Does this mean we will now compete directly with Access Data and Guidance in forensic investigations? When the next version of Nuix Investigator comes out, yes. We will match their features, but our technology scales better, makes searches easier and doesn’t fall over with large amounts of data.
What trends do you see in the industry and what challenges do you envisage in the future? How will Nuix evolve to meet those challenges?
The biggest challenge for the forensics industry is the growing volume of data, held in increasing numbers of devices, that investigators must examine in less time and with smaller budgets. Each suspect may have several desktop or laptop computers, tablet devices, smartphones, flash memory devices, cloud storage accounts and the rest. Consumer hard drives can have a terabyte of storage or more.
Nuix’s response to this challenge is to give investigators the ability to process multiple terabytes of data per day from any sources on small hardware footprints and enable investigations across all of them at once.
What would you most like to see changed or improved in the field of digital forensics?
Efficiency. As I’ve said, the number of devices is increasing, the volume of data is growing out of control and more people are using digital communication as part of their criminal activities. The old technique of picking out the five devices most likely to contain incriminating evidence for in-depth investigation was never intelligent and should stop. Investigators need to look at all the data available, search it quickly and easily, come to the right conclusion and move on to the next case. Otherwise you lose opportunities.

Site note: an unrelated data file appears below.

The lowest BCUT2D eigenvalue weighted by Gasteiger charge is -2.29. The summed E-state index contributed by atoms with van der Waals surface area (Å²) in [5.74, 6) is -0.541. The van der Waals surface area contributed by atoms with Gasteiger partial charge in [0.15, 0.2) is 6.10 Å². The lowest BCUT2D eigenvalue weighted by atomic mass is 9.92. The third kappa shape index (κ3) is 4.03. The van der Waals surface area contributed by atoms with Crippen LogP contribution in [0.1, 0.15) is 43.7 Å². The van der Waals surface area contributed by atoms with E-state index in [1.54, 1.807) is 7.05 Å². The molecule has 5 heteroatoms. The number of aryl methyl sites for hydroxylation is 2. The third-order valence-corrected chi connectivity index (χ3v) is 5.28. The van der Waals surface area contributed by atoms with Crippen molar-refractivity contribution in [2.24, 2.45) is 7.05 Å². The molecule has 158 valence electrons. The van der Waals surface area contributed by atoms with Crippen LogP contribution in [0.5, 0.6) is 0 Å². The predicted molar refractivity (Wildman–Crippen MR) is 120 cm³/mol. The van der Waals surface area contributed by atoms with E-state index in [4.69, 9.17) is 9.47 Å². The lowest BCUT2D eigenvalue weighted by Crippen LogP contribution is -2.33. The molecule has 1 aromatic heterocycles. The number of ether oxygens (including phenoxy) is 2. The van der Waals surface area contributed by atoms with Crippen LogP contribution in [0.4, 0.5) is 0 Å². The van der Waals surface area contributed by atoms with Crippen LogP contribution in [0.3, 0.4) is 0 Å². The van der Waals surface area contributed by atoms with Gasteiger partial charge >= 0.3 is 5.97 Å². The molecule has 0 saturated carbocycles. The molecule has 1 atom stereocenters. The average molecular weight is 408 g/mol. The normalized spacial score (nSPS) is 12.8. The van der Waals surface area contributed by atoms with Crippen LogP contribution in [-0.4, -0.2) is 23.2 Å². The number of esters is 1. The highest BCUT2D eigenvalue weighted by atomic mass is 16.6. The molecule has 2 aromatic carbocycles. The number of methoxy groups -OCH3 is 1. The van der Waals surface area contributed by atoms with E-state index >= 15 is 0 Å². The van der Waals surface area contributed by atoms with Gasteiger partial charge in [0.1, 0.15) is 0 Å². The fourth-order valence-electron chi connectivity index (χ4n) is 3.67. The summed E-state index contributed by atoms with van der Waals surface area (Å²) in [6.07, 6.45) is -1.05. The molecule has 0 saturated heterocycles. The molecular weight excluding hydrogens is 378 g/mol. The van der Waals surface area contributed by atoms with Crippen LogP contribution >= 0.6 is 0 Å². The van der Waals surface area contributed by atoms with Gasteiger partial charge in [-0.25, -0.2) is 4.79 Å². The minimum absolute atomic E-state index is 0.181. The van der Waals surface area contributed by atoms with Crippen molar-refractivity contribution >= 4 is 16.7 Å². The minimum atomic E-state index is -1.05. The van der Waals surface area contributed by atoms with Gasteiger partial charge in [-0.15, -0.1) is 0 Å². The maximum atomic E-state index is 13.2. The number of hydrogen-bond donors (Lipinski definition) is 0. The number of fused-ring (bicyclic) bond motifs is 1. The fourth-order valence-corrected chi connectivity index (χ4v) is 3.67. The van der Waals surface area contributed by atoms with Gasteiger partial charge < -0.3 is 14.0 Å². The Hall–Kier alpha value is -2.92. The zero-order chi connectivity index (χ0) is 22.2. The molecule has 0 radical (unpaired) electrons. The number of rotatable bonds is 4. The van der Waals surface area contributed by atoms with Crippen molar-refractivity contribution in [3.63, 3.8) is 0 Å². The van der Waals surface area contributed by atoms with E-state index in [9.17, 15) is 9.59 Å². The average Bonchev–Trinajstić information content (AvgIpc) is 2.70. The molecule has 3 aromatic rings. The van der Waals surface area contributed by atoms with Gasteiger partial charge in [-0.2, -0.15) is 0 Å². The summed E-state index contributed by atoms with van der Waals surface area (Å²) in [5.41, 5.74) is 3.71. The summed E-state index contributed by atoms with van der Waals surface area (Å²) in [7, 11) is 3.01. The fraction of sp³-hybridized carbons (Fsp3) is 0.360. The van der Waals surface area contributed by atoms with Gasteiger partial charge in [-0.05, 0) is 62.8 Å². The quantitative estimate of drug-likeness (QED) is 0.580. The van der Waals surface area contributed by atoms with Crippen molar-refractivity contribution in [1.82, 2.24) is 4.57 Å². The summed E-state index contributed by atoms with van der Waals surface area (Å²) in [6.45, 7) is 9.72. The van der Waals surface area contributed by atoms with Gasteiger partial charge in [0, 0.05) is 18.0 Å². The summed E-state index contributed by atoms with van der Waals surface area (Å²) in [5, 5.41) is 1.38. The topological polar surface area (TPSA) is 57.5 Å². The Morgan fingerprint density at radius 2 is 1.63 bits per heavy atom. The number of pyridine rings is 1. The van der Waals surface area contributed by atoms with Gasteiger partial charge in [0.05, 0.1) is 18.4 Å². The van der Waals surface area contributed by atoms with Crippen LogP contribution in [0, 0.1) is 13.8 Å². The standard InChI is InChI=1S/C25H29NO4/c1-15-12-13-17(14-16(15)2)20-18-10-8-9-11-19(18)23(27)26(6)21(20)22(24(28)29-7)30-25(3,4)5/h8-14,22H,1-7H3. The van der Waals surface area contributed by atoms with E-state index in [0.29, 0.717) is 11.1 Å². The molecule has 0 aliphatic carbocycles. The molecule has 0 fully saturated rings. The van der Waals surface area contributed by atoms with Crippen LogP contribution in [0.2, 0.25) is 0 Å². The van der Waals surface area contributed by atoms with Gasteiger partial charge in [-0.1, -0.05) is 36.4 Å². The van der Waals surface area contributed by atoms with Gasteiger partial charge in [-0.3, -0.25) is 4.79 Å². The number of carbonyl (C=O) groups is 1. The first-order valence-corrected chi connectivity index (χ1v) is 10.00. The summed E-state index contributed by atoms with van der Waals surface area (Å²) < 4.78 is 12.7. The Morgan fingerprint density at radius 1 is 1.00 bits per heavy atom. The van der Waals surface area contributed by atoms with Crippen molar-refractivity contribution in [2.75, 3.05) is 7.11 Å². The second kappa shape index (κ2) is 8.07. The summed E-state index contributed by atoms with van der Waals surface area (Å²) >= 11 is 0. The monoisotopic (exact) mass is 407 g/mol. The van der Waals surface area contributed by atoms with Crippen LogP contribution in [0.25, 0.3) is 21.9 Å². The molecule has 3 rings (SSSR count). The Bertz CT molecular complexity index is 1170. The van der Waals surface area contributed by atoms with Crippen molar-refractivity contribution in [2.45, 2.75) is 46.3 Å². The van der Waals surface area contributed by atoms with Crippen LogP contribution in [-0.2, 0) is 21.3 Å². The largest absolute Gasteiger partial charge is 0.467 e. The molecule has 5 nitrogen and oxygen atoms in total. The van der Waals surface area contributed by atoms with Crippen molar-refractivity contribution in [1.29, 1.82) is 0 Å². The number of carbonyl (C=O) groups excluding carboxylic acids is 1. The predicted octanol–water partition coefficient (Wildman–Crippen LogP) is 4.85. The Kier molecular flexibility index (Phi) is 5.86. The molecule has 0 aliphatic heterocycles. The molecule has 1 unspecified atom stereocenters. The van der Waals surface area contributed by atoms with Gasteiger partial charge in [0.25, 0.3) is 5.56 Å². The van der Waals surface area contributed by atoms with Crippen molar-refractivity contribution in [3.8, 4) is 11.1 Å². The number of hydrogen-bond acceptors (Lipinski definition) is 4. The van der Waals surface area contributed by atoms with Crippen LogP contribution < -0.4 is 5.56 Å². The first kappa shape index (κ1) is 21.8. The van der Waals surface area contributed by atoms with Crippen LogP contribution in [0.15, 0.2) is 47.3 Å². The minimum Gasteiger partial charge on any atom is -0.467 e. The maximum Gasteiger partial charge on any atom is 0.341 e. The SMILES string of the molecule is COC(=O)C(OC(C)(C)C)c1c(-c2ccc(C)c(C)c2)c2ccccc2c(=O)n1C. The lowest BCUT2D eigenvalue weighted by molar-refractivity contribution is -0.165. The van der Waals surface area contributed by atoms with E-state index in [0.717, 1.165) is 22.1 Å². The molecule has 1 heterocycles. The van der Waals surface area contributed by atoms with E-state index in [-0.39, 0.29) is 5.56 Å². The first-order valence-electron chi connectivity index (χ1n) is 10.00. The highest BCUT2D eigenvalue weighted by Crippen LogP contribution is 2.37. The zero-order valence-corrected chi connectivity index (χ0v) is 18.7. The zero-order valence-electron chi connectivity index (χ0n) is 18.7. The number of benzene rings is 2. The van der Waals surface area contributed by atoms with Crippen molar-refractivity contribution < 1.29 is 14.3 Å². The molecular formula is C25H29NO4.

What is the most rewarding part of your job? What aspect of your job do you find most challenging?
Obviously, it’s very rewarding knowing some of the really important investigations our software is used on, and the positive outcomes we’ve helped the authorities achieve.
Something else I’m really proud of is our not-for-profit product Proof Finder. We charge $100 for an annual license, you can investigate up to 15 gigabytes of data at a time and every cent raised goes to Room To Read, which builds schools in developing countries. Since we launched Proof Finder a year ago, we’ve raised more than $70,000 and nearly completed construction of our first school.
Nuix now has 130 employees across six countries, with customers in 35 countries. It’s a 24×7 organization, so we have meetings at some very interesting hours of the day and night. In the past two years, the company has grown five-fold. So my challenge is keeping that momentum and ensuring we operate as efficiently as possible while we continue to grow.
What do you do to relax when you're not working?
Before Nuix I used to go sailing. Now I spend time with my family. My wife and I have three wonderful boys aged seven and under. I’m always amazed by the phases of their growth and the different ways they develop. They’re always learning new things and overcoming challenges like riding a bike without training wheels, reading their first book or diving into a swimming pool. It’s wonderful.